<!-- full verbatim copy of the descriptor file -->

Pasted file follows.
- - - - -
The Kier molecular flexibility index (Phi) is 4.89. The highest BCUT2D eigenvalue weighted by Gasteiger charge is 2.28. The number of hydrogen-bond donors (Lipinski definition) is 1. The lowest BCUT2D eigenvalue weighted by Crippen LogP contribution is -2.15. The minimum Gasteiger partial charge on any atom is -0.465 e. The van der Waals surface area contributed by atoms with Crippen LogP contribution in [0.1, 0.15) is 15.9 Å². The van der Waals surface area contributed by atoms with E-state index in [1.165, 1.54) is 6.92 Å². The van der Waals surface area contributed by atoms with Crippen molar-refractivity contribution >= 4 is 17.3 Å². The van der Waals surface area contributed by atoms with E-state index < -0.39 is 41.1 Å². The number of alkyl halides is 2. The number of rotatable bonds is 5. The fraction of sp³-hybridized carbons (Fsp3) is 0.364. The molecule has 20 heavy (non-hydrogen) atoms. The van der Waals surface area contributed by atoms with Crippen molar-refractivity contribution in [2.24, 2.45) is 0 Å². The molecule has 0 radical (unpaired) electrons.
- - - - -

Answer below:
The Kier molecular flexibility index (Phi) is 4.89. The highest BCUT2D eigenvalue weighted by Gasteiger charge is 2.28. The number of hydrogen-bond donors (Lipinski definition) is 1. The lowest BCUT2D eigenvalue weighted by Crippen LogP contribution is -2.15. The minimum Gasteiger partial charge on any atom is -0.465 e. The van der Waals surface area contributed by atoms with Crippen LogP contribution in [0.1, 0.15) is 15.9 Å². The van der Waals surface area contributed by atoms with E-state index in [1.165, 1.54) is 6.92 Å². The van der Waals surface area contributed by atoms with Crippen molar-refractivity contribution >= 4 is 17.3 Å². The van der Waals surface area contributed by atoms with E-state index < -0.39 is 41.1 Å². The number of alkyl halides is 2. The number of rotatable bonds is 5. The fraction of sp³-hybridized carbons (Fsp3) is 0.364. The molecule has 20 heavy (non-hydrogen) atoms. The van der Waals surface area contributed by atoms with Crippen molar-refractivity contribution in [2.24, 2.45) is 0 Å². The molecule has 0 radical (unpaired) electrons.